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Opinion and Analysis: Opposition

Venezuela: Right-Wing Provokes Violence in Time-Worn Practice

History repeats itself. The time-worn tactic of the dominant class that controls the diffusion of information is to provoke violence and then blame it on the enemy, usually those who struggle for change.

Nero did it when he burned down much of Rome and blamed it on the Christians. Similarly, US newspaper publisher William Randolph Hearst used the sinking of the USS Maine in 1898 to create war fervor that led to war with Spain.

Hitler ordered the burning of the Reichstag and blamed it on the Communists. He also had Germans dressed as Poles attack German troops in order to justify the invasion that began World War II.

The Gulf of Tonkin incident played out a similar scenario to justify US escalating its war on Vietnam. And George Bush Sr. used the same tactic to justify the invasion of Panama in 1989.

In Venezuela this tactic has been used umpteen times throughout these past 15 years. The most infamous incident was on April 11, 2002 when shootings by snipers on demonstrators justified the US-backed coup against then-president Hugo Chavez.

But the opposition in Venezuela has used this trick over and over again. During the general strike of 2002-3, a woman physically attacked a National Guardsman and then the opposition showed (out of context) the part where the guard pushed the woman to the ground.

In another incident, a woman protester in Caracas approached National Guard members and spat on one of them. The private media then just showed the reaction of one of the guardsmen who pushed the instigator to the ground, again taking the incident out of context.

It turned out that the instigator was a city councilperson belonging to the right-wing opposition.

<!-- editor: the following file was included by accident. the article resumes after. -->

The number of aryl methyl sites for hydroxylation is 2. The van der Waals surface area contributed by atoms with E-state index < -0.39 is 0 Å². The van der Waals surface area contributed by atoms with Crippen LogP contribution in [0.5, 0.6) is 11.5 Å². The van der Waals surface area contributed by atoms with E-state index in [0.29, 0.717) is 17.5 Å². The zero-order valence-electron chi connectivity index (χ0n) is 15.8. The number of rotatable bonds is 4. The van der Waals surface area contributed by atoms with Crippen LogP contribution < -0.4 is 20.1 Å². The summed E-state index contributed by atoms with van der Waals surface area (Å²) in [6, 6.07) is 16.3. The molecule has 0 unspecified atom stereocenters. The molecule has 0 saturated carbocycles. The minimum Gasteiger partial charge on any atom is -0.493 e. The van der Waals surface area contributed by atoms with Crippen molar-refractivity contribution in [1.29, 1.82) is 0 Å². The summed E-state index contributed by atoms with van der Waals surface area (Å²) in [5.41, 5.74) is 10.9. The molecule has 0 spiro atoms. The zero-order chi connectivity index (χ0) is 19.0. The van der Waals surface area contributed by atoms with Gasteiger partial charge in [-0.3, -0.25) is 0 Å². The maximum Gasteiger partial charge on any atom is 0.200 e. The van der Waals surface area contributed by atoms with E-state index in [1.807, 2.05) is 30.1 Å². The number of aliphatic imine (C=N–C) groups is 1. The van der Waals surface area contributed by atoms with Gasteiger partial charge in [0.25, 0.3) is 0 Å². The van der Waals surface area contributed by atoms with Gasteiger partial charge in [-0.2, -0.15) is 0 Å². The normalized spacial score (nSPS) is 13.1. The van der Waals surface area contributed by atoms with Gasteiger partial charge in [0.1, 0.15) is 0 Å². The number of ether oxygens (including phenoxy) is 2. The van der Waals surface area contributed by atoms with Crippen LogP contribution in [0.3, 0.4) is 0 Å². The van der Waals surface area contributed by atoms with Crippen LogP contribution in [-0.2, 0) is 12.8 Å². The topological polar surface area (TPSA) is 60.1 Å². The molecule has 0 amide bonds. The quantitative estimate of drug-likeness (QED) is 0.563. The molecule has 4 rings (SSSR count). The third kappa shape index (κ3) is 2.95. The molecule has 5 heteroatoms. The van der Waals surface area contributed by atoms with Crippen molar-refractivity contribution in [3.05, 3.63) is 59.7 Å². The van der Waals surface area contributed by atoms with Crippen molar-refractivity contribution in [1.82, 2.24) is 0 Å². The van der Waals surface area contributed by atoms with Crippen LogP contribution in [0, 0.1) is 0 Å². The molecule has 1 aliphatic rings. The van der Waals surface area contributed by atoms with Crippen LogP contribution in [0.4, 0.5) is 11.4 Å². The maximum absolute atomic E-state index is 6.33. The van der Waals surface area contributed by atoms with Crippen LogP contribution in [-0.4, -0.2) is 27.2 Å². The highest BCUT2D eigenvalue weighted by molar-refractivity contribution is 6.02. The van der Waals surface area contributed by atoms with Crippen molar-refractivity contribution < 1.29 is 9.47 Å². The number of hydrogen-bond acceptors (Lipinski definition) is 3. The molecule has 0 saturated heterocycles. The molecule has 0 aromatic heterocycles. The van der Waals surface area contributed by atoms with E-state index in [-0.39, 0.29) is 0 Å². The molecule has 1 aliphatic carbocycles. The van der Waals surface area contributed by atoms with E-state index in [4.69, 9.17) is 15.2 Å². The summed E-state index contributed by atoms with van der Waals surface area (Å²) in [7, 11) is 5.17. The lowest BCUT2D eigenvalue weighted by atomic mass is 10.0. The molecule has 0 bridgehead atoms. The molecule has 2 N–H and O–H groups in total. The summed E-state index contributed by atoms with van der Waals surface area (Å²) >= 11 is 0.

Today the same thing is happening and the private media is promoting the same deceit. Opposition demonstrators have created havoc in the centre of Caracas and elsewhere, burning public buildings, using firearms after having attacked the house of the governor in the state of Tachira.

The announced intention of Leopoldo Lopez, an opposition leader who has organised these protests, is to overthrow the government. He says it publicly.

And yet the media is making it seem as if the violence is the work of motorcyclists supposedly on behalf of the Chavista government of Nicolas Maduro! (These same Chavista “hordes” were blamed for the violence at the time of the 2002 coup, in fact opposition newspaper El Nacional called the Chavistas “lumpen”.)

Common sense tells you that the government has nothing to gain by promoting random violence. Furthermore there is tons of footage showing the violence perpetrated by the opposition protesters.

But the media, true to form, both here in Venezuela and abroad use all their ingenuity to convince people, sometimes in subtle ways, that Chavista “hordes” are behind the violence. Sometimes all it takes is common sense to know what is going on.

[Professor Steve Ellner has taught at the Universidad de Oriente in Puerto La Cruz, Venezuela, since 1977. He is the author of many books on Venezuelan politics.]